Cristi Wijngaarde says she is frustrated with the post-Katrina school system in New Orleans for the same reason a lot of other parents are: Her daughter has to wake up before dawn and catch three public buses to get to a high school across town, rather than walk across the street to Sarah T. Reed High School, which is being phased out grade by grade.
So Wijngaarde took the megaphone Monday evening, surrounded by a few dozen other protesters on the Michoud Boulevard neutral ground, and railed at the state officials in charge of Reed’s future.
“This is our building,” she said. “This is our school. And we want answers!”
Monday’s protest was part of a last-ditch effort to save the school from extinction, organized by the Vietnamese American Young Leadership Association, a community organization in New Orleans East, and a student group called Reed Renaissance.
But the protest was also part of a broader “national day of action to reclaim public education,” an event organized by the American Federation of Teachers, one of the two big national teachers’ unions, in response to the kinds of educational policies that have led to the closing of schools like Reed across the country.
The state-run Recovery School District, which has governed most of the city’s public schools since Hurricane Katrina, is closing Reed because of poor test scores, and because officials haven’t been able to find a charter school operator with a good enough track record to take over and run the school as an independent nonprofit, the way most city schools are now managed.
In fact, Reed is one of just three traditional public high schools left in New Orleans, and all are in one stage or another of being phased out.
Monday’s protest represented only the latest display of anger from residents who see the closing — or at least dramatic transformation — of these schools as a blow to their neighborhoods and their history. Some of the schools being closed down or phased out or which simply never reopened after Katrina were historically African-American institutions with names that honored black history.
On the other side of this argument are officials who are under pressure to raise historically substandard test scores and graduation rates, and who must make difficult decisions about which schools will remain open in a public school system that still does not have as many students as it did before the storm.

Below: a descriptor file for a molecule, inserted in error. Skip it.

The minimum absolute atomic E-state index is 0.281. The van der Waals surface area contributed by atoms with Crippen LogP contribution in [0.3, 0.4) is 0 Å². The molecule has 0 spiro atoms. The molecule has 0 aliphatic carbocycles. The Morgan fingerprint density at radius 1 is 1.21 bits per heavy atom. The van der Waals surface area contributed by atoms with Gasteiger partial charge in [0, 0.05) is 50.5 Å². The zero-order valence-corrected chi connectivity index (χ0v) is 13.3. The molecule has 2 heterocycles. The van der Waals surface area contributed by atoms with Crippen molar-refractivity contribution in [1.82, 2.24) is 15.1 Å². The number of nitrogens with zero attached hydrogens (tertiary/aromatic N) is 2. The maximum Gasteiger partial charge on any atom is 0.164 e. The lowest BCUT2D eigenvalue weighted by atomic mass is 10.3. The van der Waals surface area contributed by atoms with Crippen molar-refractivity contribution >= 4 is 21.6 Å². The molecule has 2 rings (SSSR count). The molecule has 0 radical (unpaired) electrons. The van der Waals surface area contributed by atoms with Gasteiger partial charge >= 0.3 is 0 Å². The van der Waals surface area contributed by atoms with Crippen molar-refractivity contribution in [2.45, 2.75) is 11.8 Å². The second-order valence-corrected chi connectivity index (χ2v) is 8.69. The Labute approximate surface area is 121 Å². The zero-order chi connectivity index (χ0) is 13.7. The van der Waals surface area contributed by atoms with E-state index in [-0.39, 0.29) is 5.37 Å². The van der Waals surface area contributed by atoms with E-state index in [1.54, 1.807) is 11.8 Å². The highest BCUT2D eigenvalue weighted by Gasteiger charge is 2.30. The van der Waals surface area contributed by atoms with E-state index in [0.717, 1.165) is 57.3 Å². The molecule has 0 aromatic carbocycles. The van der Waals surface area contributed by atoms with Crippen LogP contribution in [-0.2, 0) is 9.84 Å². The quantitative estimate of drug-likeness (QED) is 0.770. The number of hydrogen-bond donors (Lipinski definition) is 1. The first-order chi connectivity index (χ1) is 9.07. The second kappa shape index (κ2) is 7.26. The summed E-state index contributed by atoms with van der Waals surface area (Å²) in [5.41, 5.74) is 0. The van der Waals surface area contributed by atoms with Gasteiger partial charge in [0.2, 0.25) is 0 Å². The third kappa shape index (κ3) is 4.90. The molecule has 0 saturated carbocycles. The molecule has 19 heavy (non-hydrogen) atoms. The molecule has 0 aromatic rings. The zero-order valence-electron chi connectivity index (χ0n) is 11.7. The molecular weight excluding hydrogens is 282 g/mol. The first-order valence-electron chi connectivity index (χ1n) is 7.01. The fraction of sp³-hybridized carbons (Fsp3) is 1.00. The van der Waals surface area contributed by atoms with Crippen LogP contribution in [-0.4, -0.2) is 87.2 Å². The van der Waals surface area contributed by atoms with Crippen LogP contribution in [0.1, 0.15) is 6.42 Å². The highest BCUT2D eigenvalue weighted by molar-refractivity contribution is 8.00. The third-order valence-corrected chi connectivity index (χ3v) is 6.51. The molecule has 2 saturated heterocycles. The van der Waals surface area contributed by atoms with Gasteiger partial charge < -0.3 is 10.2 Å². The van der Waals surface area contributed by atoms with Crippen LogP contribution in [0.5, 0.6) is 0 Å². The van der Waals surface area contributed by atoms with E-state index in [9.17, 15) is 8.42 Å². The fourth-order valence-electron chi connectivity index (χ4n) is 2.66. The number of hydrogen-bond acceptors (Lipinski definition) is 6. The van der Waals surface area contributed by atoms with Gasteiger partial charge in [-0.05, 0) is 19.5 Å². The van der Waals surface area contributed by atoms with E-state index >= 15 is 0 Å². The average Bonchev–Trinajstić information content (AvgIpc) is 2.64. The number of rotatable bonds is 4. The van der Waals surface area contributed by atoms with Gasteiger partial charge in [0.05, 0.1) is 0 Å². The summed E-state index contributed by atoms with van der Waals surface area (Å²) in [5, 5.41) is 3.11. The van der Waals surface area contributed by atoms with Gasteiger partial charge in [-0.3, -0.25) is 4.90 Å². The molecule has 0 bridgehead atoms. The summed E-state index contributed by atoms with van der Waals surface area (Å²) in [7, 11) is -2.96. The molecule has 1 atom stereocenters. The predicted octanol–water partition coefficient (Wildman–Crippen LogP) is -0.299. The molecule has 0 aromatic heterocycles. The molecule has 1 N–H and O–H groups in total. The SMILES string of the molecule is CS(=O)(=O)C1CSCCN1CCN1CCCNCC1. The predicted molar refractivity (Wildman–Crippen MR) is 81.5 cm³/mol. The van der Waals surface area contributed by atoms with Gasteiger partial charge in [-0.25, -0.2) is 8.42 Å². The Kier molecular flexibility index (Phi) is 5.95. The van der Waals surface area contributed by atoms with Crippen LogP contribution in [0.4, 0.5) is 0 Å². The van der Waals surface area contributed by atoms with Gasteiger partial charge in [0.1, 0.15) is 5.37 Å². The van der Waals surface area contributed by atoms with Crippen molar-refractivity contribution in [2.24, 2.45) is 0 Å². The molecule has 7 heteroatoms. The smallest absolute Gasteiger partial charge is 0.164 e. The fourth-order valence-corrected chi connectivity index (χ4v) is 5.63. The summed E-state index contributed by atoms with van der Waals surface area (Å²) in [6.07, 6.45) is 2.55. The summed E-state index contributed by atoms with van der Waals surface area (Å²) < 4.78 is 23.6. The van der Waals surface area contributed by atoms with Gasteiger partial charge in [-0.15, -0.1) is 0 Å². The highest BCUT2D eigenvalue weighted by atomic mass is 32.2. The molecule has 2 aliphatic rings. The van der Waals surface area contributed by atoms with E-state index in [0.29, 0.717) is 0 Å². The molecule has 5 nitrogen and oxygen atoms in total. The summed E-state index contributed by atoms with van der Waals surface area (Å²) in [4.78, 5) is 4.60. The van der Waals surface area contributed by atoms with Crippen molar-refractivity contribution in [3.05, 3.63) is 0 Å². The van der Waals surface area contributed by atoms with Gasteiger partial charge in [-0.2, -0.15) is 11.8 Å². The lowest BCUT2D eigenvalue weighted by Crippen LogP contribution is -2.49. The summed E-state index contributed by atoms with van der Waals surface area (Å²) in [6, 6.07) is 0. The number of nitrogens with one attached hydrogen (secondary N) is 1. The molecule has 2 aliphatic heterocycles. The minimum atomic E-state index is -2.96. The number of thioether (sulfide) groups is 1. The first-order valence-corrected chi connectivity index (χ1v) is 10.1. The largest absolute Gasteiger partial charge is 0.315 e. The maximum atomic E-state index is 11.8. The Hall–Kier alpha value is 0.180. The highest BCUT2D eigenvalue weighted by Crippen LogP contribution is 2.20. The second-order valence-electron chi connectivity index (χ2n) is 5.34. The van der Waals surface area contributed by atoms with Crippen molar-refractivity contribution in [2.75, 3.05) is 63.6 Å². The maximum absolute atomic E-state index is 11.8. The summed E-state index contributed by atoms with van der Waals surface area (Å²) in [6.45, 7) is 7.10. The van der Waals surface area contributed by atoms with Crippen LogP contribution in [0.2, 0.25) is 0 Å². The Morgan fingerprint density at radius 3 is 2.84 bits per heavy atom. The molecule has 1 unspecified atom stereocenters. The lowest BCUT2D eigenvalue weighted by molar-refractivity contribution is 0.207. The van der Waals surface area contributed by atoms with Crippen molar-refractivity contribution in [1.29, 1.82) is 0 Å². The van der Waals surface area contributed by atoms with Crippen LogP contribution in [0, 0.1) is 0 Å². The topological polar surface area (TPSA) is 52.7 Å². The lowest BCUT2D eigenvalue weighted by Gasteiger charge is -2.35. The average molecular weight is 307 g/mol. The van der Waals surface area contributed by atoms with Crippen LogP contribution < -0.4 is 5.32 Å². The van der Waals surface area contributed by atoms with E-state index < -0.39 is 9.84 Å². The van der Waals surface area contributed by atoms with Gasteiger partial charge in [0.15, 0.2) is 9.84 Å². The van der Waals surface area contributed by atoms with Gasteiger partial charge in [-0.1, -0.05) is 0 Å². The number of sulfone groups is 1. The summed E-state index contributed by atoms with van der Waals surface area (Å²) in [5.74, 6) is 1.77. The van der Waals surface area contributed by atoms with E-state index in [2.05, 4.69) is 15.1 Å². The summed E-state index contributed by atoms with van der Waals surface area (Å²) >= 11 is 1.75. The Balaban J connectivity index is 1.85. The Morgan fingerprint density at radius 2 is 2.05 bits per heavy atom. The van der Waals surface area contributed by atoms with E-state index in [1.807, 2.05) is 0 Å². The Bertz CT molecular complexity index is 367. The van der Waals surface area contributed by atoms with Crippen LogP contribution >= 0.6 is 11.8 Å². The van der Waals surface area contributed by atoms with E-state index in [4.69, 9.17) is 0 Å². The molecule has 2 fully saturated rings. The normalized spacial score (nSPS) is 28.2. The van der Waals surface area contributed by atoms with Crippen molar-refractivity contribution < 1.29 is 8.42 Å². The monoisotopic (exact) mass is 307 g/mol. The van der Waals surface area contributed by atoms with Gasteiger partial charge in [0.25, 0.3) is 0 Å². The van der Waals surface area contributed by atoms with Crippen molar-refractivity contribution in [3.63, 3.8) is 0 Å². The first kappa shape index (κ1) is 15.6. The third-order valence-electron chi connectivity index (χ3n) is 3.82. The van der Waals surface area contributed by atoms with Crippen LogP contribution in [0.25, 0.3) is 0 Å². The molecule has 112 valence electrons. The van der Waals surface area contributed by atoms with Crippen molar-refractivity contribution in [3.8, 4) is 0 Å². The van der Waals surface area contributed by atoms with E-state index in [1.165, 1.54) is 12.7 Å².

On Monday, the local context merged with an equally raucous national debate, in which critics have labeled the charter movement and related reform ideas “corporate education reform,” in part because of their association with billionaire philanthropists like Bill Gates and Eli Broad.
The “national day of action” seemed to cause a spike in the low-grade warfare that goes on continually between critics and supporters of the city’s charter school movement over Twitter.
Local activists hurled barbs under the #ReclaimPublicEd hashtag, while charter groups and nonprofits that support them responded under #THISisPUBLICeducation with images of fresh-faced students playing in school bands and learning about gardening.
For Reed, though, the outcome remains uncertain.
Recovery School District Superintendent Patrick Dobard released a somewhat enigmatic statement: “We look forward to hearing the community’s dialogue around ensuring families have access to great learning environments that challenge students to reach their full potential.”
But Ira Thomas, president of the Orleans Parish School Board, showed up at the protest and promised those gathered that he would entertain their request that Reed be allowed to stay open under the board’s jurisdiction.
The board lost control of most local schools to the Recovery District shortly after Katrina, but the Legislature this year approved a law, known as a reverse “parent trigger,” that would allow the school to come back under local control provided a majority of parents vote in favor of the idea.
Thomas, who is running for Orleans Parish sheriff, invited the protesters to take their cause to the school board’s Dec. 17 meeting at McDonogh 35 High School. “I want you to fill that auditorium and let your voices be heard,” he said.